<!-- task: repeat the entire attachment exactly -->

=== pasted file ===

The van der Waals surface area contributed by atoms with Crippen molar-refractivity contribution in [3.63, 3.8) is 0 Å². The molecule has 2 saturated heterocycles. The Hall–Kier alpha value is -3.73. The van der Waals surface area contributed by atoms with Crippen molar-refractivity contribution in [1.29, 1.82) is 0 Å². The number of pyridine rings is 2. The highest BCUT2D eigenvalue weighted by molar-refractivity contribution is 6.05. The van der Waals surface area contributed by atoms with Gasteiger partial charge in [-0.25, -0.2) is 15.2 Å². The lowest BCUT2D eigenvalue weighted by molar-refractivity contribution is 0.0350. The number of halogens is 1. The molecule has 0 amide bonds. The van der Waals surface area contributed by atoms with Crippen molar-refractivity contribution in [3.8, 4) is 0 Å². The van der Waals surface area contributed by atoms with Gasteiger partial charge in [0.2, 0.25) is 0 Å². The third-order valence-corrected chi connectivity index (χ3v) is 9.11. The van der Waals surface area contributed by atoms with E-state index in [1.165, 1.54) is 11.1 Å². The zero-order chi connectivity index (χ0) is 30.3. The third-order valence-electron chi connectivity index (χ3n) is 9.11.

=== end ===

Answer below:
The van der Waals surface area contributed by atoms with Crippen molar-refractivity contribution in [3.63, 3.8) is 0 Å². The molecule has 2 saturated heterocycles. The Hall–Kier alpha value is -3.73. The van der Waals surface area contributed by atoms with Crippen molar-refractivity contribution in [1.29, 1.82) is 0 Å². The number of pyridine rings is 2. The highest BCUT2D eigenvalue weighted by molar-refractivity contribution is 6.05. The van der Waals surface area contributed by atoms with Gasteiger partial charge in [-0.25, -0.2) is 15.2 Å². The lowest BCUT2D eigenvalue weighted by molar-refractivity contribution is 0.0350. The number of halogens is 1. The molecule has 0 amide bonds. The van der Waals surface area contributed by atoms with Crippen molar-refractivity contribution in [3.8, 4) is 0 Å². The van der Waals surface area contributed by atoms with Gasteiger partial charge in [0.2, 0.25) is 0 Å². The third-order valence-corrected chi connectivity index (χ3v) is 9.11. The van der Waals surface area contributed by atoms with E-state index in [1.165, 1.54) is 11.1 Å². The zero-order chi connectivity index (χ0) is 30.3. The third-order valence-electron chi connectivity index (χ3n) is 9.11.